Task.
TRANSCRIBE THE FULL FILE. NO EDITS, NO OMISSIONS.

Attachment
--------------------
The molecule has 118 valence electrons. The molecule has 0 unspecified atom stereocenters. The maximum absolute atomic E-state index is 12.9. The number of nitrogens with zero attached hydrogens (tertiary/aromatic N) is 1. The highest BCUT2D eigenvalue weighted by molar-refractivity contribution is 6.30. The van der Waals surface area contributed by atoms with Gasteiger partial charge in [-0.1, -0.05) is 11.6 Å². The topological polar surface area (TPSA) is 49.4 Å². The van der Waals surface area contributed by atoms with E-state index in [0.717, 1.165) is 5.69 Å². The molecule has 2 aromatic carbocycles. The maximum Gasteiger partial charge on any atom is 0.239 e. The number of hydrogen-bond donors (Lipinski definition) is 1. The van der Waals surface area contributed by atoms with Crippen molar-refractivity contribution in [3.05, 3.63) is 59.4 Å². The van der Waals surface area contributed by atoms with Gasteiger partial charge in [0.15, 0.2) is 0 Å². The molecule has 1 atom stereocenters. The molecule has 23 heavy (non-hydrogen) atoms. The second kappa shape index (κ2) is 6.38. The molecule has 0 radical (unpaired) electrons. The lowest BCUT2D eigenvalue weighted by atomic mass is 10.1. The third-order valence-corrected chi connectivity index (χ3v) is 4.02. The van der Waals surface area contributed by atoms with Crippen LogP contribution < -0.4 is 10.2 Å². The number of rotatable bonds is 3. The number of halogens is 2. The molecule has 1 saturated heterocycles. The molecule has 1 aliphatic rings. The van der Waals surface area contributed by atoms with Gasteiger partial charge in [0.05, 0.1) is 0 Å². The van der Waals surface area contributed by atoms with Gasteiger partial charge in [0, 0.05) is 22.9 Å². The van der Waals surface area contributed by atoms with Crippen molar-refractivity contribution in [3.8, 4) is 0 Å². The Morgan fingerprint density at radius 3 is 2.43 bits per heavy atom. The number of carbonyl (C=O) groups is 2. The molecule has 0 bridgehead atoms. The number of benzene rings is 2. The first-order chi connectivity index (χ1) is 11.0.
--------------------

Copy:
The molecule has 118 valence electrons. The molecule has 0 unspecified atom stereocenters. The maximum absolute atomic E-state index is 12.9. The number of nitrogens with zero attached hydrogens (tertiary/aromatic N) is 1. The highest BCUT2D eigenvalue weighted by molar-refractivity contribution is 6.30. The van der Waals surface area contributed by atoms with Gasteiger partial charge in [-0.1, -0.05) is 11.6 Å². The topological polar surface area (TPSA) is 49.4 Å². The van der Waals surface area contributed by atoms with E-state index in [0.717, 1.165) is 5.69 Å². The molecule has 2 aromatic carbocycles. The maximum Gasteiger partial charge on any atom is 0.239 e. The number of hydrogen-bond donors (Lipinski definition) is 1. The van der Waals surface area contributed by atoms with Crippen molar-refractivity contribution in [3.05, 3.63) is 59.4 Å². The van der Waals surface area contributed by atoms with Gasteiger partial charge in [0.15, 0.2) is 0 Å². The molecule has 1 atom stereocenters. The molecule has 23 heavy (non-hydrogen) atoms. The second kappa shape index (κ2) is 6.38. The molecule has 0 radical (unpaired) electrons. The lowest BCUT2D eigenvalue weighted by atomic mass is 10.1. The third-order valence-corrected chi connectivity index (χ3v) is 4.02. The van der Waals surface area contributed by atoms with Crippen LogP contribution < -0.4 is 10.2 Å². The number of rotatable bonds is 3. The number of halogens is 2. The molecule has 1 saturated heterocycles. The molecule has 1 aliphatic rings. The van der Waals surface area contributed by atoms with Gasteiger partial charge in [0.05, 0.1) is 0 Å². The van der Waals surface area contributed by atoms with Gasteiger partial charge in [0, 0.05) is 22.9 Å². The van der Waals surface area contributed by atoms with Crippen molar-refractivity contribution in [3.8, 4) is 0 Å². The Morgan fingerprint density at radius 3 is 2.43 bits per heavy atom. The number of carbonyl (C=O) groups is 2. The molecule has 0 bridgehead atoms. The number of benzene rings is 2. The first-order chi connectivity index (χ1) is 11.0.